This is my second post on Australia’s 43rd federal election, which is taking place today. Part 1 contains some background on the Australian electoral system and political parties. I had hoped to say everything that I wanted to say about the election before it was over; but time is fast running out, so I decided just to post what I can. I’ll write a followup post tomorrow. The split is not entirely logical, but this post has more of an emphasis on rhetoric and tomorrow’s will have more of an emphasis on policy. By the time I post the rest of my analysis, the polls will have closed and the result will probably be known. Sorry, I decided not to write the followup. However, I have posted a summary of the results. I am not entirely happy with this post, but I was forced to compromise between writing the perfect wrapup and writing something I could post in time. Kind of like politics, I suppose. Anyway, here is what I’ve written so far.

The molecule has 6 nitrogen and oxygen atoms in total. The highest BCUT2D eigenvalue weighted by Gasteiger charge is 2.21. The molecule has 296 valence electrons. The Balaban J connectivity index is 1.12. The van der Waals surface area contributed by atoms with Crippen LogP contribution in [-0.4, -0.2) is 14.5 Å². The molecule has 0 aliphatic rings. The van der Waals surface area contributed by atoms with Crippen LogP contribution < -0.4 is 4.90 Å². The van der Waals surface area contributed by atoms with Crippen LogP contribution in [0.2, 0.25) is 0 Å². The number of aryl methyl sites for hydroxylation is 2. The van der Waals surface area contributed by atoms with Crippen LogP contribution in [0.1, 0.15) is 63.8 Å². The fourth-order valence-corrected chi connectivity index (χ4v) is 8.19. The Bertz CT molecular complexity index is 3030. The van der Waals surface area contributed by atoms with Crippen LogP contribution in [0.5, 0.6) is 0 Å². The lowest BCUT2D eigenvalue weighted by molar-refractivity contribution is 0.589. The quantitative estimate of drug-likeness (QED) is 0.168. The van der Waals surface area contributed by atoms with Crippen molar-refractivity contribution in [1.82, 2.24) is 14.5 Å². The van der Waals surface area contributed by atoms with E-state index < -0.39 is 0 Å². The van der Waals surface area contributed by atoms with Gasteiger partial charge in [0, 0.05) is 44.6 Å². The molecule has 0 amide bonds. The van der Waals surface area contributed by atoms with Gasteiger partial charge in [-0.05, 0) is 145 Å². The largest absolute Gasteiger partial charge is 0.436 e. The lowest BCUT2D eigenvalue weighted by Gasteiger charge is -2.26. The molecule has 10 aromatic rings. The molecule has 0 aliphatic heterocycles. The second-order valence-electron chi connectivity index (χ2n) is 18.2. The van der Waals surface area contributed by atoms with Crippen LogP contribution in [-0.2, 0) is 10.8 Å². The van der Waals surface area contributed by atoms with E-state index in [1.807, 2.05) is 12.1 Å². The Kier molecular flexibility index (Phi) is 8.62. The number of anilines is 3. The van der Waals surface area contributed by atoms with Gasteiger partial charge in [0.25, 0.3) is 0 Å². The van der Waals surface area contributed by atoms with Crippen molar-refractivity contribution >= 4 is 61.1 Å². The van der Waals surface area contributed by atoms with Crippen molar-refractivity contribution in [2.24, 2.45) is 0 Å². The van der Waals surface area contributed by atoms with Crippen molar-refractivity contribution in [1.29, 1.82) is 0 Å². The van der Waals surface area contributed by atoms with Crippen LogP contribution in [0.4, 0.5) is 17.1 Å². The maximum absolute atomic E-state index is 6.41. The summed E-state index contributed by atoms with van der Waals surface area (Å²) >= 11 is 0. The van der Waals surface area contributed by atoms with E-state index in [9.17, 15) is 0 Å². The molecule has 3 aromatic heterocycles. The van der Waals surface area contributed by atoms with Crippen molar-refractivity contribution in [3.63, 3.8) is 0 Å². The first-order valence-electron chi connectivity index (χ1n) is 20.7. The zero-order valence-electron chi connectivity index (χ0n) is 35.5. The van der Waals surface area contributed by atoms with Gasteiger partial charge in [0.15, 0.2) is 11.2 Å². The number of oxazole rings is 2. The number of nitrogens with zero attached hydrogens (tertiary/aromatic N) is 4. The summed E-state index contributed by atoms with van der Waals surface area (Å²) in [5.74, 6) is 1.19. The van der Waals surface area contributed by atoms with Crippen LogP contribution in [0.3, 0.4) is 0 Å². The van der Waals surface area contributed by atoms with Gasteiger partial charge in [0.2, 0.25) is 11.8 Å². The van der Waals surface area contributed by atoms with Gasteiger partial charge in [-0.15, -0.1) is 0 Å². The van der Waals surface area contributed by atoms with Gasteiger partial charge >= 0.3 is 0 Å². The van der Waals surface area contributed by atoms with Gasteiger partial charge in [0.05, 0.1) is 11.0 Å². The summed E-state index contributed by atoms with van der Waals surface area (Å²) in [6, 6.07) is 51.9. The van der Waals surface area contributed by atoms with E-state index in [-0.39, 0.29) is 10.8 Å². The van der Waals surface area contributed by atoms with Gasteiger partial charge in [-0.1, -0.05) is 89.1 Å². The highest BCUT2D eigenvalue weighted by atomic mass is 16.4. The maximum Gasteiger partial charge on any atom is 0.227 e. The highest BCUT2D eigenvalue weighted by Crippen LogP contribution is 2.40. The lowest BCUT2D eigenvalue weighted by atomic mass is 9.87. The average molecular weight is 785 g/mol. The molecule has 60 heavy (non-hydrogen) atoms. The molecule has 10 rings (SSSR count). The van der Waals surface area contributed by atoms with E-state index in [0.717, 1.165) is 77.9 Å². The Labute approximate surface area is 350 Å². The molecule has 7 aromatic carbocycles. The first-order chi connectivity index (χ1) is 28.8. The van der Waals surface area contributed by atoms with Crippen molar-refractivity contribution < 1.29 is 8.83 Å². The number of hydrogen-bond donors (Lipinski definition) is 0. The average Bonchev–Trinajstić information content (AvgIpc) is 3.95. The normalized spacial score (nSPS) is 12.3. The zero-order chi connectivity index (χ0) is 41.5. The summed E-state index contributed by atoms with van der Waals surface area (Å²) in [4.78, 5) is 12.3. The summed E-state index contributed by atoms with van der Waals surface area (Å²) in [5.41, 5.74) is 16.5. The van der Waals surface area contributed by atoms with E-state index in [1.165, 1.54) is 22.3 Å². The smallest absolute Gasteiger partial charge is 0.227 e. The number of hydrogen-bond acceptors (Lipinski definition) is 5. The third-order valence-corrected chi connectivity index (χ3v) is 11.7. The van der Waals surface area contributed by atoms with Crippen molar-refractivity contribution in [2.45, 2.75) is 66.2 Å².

To recap: the incumbent centre-left Australian Labor Party is led by Prime Minister Julia Gillard. The centre-right Liberal Party of Australia led by Tony Abbott is in a long-standing Coalition with the rural conservative National Party of Australia. A growing third party, the progressive Australian Greens, is led by Bob Brown.
Most observers, including I, agree that there is little difference between Labor and the Coalition other than their rhetoric, and unfortunately rhetoric is mostly what the campaign has been about. So I’ll briefly summarize some of the spin that’s been flying around. Both major parties have framed the economy, population, and “border protection” as the major issues of the election, while attempting to neutralize the issue of climate change. Continue reading